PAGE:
I'm trying to implement an indirect kalman filter to estimate the pose of a differential drive robot using gyroscope and wheel encoder data.

I found a fiew papers (1 - 3) describing this approach but am confused about one thing. The state-matrix looks something like this:

state matrix for error state of differential drive robot

Elements of this matrix change over time in a non-linear fashon which seems wrong to me:

  1. The state matrix should be static and changing values should be encapsuled in the controll input.
  2. Non-linear changes should only occur when using an EKF or UKF eventhough all papers only mention Kalman Filter

Are these two points just left out or simplified for conveniece since its obvious or am I missunderstanding something?

  1. Dead Reckoning Navigation for Autonomous Mobile Robots. IFAC Proceedings Volumes. 1. March 1998;31(3):219–24.
  2. Panich. Indirect Kalman Filter in Mobile Robot Application. Journal of Mathematics and Statistics. 1. August 2010;6(3):381–4.
  3. Zunaidi I, Kato N, Nomura Y, Matsui H. Positioning System for 4-Wheel Mobile Robot: Encoder, Gyro and Accelerometer Data Fusion with Error Model Method. 2006;
  • $\begingroup$ I haven't looked through the papers you mentioned, but indirect Kalman filters(aka Error-State Kalman Filters) are usually Kalman filters rather than EKFs. They do work on non-linear terms, however, the error state is linear. That is why you are able to get away with a standard Kalman filter. $\endgroup$
    – edwinem
    Commented Nov 15, 2019 at 22:02
  • $\begingroup$ @edwinem as far as I can tell, most indirect KFs relly are just normal KFs but im not sure I understand why. The equations that govern the error-state here are clearly non-linear so Im not sure what you meant with: "the error state is linear". Can you elaborate? $\endgroup$
    – RobinW
    Commented Nov 16, 2019 at 14:13
  • $\begingroup$ Sadly not the expert in error state kalman filters. A crappy analogy I have is the the small angle approximation for rotations( sin(theta)=theta). This approximation only holds for small angles. However, since the error is always small(mentioned in your 1 reference and here page 51 ) it means that your approximation holds for any error value. And as the small angle approximation is a linearization it means it is now linear. $\endgroup$
    – edwinem
    Commented Nov 17, 2019 at 3:21
  • $\begingroup$ @edwinem The assumption of having small value changes and therefore being able to linearize is also used in the EKF. It uses Taylor-series expansion around the last known point in statespace as far as I understand it. $\endgroup$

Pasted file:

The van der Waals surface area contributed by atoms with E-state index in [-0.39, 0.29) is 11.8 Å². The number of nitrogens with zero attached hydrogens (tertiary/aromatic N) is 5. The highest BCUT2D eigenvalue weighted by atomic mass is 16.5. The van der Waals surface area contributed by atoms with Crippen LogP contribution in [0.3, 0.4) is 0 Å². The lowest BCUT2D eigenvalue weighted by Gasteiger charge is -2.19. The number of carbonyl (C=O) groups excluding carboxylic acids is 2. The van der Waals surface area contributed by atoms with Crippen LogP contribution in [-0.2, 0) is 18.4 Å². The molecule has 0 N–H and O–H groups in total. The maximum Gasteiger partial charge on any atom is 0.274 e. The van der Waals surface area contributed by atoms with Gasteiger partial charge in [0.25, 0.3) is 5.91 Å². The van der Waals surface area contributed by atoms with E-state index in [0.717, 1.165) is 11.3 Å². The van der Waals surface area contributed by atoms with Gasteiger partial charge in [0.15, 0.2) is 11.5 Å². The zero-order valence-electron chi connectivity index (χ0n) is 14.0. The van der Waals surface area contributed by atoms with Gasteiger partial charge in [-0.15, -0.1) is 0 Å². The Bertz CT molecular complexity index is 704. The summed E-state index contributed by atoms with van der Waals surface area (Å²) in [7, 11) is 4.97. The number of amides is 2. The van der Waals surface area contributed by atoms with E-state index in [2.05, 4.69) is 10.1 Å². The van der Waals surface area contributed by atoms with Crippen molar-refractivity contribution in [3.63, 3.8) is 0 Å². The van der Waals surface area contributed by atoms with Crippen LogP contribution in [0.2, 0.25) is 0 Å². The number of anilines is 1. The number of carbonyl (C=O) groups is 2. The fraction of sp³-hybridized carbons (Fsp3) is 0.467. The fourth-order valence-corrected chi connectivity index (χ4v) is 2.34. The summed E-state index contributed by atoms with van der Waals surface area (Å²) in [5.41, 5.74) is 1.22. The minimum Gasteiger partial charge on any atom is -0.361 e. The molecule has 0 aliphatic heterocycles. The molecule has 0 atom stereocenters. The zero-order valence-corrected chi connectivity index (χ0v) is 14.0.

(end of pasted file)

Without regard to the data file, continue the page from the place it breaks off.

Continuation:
– RobinW
    Commented Nov 17, 2019 at 15:01
  • 1
    $\begingroup$ Yes, but in the EKF the Jacobians have to be recomputed every iteration since the Taylor series expansion is only valid within some delta x. The error state is small enough to always be within the delta x. So you can get away with only linearizing once. As mentioned in the Sola Quaternion Paper P.51 the Jacobians can in some instances be constant. $\endgroup$
    – edwinem
    Commented Nov 17, 2019 at 18:42

1 Answer 1


I am pretty sure that what you want is an extended kalman filter since the dynamics of the robot have to be non-linear based off the state matrix you have shown.

The state matrix should be static and changing values should be encapsuled in the controll input.
Non-linear changes should only occur when using an EKF or UKF eventhough all papers only mention Kalman Filter

You are correct on these statements. Although I could not go through 1st and 3rd paper. 2nd paper didn't have the state matrix you have pasted here.

  • $\begingroup$ It's not explicitly mentioned in the second paper which is a more general introduction into the topic. However, all equations shown in that paper are linear ones. Notice that equations 21 and 22 for example are used in normal KFs. (I've edited my question with links to all papers) $\endgroup$
    – RobinW
    Commented Nov 16, 2019 at 14:24
  • $\begingroup$ These papers are a bit misleading when they say kalman filter because they are only implementing dead reckoning which is equivalent to the prediction step of the kalman filter. Secondly, they are using indirect kalman filter- An indirect Kalman filter is the one that uses error states as opposed to the states in the state vector - error state kalman filter. The prediction step is non-linear and according to me, it is just the lazy use of the word kalman filter when they really meant extended kalman filter. $\endgroup$ Commented Nov 16, 2019 at 23:58
  • $\begingroup$ both papers are describing equations from both the prediction phase where theoretical error-models are used and the correction phase, where the difference in gyro and wheel-odometry measurements are compared (equation 5 in the 1st and equations 11 and 12 in the 3rd paper). Therefore I don't think it's lazy use of the word kalman. $\endgroup$
    – RobinW
    Commented Nov 17, 2019 at 15:20

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